Commenting on Guns N’ Roses’ long-delayed Chinese Democracy album in 2008, music critic Chuck Klosterman proclaimed it “the last album that will be marketed as a collection of autonomous-but-connected songs ... This is the end of that.” The album, it seems, is still ending: Sales dropped another 17.7 percent in 2017 as streaming services allowing listeners to easily curate their own playlists displace the last of the mid-2000s iTunes boom and single-song downloads.
With album sales no longer a premium revenue driver, top artists have been freed to release steady streams of singles without even the expectation of eventually releasing proper albums to host them. (See: Selena Gomez, “Bad Liar” and “Back to You”; Calvin Harris, “One Kiss” and “Promises”; and Charli XCX, “Boys” and “1999.”) “Despacito,” the longest-reigning Billboard Hot 100 No. 1 of 2017 at 16 weeks, has yet to appear on a full-length from Luis Fonsi, Daddy Yankee or Justin Bieber. Albums are no longer a necessity for mainstream success in the pop world. But they’re not irrelevant -- or, more to the point, unadaptable.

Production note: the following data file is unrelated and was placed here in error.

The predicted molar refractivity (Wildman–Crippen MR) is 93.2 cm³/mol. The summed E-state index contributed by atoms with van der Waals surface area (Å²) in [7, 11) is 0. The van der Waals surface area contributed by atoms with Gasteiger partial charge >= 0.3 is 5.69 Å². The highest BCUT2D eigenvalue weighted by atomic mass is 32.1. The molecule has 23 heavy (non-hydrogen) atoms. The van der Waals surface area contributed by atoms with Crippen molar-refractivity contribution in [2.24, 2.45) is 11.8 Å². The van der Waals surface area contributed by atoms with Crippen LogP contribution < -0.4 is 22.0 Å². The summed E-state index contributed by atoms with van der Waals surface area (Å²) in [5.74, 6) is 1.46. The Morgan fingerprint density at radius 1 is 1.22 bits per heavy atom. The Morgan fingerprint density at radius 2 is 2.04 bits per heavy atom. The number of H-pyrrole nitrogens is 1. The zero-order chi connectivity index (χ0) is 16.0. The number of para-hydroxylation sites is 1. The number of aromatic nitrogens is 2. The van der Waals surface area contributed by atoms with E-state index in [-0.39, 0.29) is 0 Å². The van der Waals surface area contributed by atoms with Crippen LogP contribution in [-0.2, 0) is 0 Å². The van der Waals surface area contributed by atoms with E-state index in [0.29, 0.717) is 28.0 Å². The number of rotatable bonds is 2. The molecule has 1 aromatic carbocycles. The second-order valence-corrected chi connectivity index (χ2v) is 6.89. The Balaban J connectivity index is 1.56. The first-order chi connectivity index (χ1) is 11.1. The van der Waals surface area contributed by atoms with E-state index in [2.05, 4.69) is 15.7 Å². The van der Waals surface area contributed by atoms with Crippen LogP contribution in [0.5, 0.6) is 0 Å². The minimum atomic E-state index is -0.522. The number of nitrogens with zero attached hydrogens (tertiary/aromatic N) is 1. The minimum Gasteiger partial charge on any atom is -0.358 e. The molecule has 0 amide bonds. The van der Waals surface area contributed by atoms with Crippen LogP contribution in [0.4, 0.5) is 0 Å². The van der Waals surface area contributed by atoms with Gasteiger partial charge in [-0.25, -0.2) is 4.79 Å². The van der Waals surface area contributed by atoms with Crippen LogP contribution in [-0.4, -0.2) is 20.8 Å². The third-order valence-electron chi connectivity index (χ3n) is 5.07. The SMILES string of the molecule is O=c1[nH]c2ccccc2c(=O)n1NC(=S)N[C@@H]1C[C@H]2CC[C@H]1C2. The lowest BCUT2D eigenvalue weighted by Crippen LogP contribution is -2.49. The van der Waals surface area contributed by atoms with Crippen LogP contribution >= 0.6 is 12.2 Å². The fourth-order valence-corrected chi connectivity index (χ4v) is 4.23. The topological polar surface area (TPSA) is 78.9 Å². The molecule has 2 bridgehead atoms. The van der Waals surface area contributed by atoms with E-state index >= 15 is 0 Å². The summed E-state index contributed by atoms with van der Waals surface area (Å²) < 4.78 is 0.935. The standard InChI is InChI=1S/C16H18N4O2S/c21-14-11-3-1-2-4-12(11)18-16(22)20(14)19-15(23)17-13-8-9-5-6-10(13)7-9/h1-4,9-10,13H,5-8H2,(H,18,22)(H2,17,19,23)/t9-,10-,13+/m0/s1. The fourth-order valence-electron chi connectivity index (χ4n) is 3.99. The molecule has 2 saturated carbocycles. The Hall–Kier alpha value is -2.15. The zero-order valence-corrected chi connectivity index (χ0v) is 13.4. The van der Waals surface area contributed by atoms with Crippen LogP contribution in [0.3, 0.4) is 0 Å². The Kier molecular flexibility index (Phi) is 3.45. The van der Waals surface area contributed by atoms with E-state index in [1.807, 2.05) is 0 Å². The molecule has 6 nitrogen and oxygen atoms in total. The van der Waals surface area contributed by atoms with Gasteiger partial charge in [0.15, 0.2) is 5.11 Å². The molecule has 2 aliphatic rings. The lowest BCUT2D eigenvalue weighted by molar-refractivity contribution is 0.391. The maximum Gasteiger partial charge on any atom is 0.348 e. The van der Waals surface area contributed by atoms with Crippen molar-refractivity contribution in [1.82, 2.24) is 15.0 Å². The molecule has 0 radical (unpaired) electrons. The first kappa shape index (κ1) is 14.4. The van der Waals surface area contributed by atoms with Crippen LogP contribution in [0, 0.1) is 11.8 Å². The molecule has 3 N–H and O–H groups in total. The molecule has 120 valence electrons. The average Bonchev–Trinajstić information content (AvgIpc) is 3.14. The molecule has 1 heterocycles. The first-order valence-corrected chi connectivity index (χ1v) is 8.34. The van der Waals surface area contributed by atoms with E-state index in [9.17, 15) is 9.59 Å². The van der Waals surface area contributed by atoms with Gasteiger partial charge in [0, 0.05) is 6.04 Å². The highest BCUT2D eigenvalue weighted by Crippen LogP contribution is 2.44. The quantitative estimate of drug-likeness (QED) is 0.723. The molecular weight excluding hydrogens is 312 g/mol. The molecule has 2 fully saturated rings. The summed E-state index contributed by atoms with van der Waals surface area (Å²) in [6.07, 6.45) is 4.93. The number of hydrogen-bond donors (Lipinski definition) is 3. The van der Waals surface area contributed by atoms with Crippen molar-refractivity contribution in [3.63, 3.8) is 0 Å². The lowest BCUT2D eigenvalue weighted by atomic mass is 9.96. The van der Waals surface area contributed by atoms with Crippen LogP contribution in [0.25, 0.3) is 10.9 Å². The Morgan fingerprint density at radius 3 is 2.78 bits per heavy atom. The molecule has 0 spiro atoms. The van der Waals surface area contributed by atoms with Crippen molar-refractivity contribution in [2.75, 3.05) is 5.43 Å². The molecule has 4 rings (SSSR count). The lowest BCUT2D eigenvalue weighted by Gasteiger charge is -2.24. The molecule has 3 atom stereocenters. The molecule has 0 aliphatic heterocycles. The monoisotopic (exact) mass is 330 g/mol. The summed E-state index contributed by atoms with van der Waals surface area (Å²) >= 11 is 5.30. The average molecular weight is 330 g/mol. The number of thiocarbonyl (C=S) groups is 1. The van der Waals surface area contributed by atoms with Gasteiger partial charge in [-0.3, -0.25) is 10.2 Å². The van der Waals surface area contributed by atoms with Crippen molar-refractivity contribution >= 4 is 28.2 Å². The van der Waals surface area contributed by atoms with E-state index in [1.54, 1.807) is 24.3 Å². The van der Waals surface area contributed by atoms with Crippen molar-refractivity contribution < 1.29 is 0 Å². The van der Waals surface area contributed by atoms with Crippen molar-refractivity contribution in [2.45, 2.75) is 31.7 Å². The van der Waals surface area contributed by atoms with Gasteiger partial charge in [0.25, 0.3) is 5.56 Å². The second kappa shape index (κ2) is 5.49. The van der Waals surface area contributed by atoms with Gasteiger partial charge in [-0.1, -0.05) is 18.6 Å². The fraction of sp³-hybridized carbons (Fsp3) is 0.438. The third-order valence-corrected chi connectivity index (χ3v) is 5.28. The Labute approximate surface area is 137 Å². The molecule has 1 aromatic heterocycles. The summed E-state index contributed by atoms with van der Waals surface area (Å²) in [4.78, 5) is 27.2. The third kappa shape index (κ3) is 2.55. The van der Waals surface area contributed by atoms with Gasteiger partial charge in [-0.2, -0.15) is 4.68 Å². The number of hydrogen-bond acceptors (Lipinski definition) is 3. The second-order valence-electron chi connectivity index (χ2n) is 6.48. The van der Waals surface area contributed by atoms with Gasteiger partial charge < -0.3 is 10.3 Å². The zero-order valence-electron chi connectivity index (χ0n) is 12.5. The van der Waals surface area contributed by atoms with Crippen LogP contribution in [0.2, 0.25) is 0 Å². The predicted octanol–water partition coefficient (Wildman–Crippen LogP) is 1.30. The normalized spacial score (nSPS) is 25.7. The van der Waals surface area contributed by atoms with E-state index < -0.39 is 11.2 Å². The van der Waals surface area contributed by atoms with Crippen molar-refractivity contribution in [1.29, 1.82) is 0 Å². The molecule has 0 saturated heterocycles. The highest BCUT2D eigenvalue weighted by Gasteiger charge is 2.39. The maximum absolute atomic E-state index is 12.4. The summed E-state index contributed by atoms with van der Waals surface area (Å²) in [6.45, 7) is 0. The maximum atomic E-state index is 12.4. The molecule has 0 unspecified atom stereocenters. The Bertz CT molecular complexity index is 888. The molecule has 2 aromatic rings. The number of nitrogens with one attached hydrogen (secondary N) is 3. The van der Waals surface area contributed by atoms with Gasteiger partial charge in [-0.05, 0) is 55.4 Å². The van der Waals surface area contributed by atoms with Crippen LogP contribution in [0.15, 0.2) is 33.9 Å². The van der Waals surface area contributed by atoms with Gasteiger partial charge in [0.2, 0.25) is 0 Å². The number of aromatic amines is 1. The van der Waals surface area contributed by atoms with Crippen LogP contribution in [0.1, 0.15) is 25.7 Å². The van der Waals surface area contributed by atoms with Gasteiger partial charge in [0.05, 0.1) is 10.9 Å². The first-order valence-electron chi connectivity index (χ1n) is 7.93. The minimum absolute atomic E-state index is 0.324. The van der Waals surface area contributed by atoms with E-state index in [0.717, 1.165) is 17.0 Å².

Indeed, artists are thriving more than ever by experimenting with the form. Kanye West commanded headlines in May and June with his promise of five separate seven-track LPs from his stable of G.O.O.D. Music artists -- he produced them all, and Ye and the Kid Cudi collaboration Kids See Ghosts featured him as a lead artist. The albums were anomalies both in their length (at just seven tracks, they would’ve been dismissed in past eras as EPs or mini-albums) and their last-second creation and delivery, with West still tinkering with each set up to the moment of release. (He famously snapped the cover photo for his own Ye during his ride to the album’s live debut in Wyoming.) The five LPs drew a range of responses from critics and fans but consistently managed strong first-week numbers. All but Teyana Taylor’s K.T.S.E. debuted in the top five of the Billboard 200.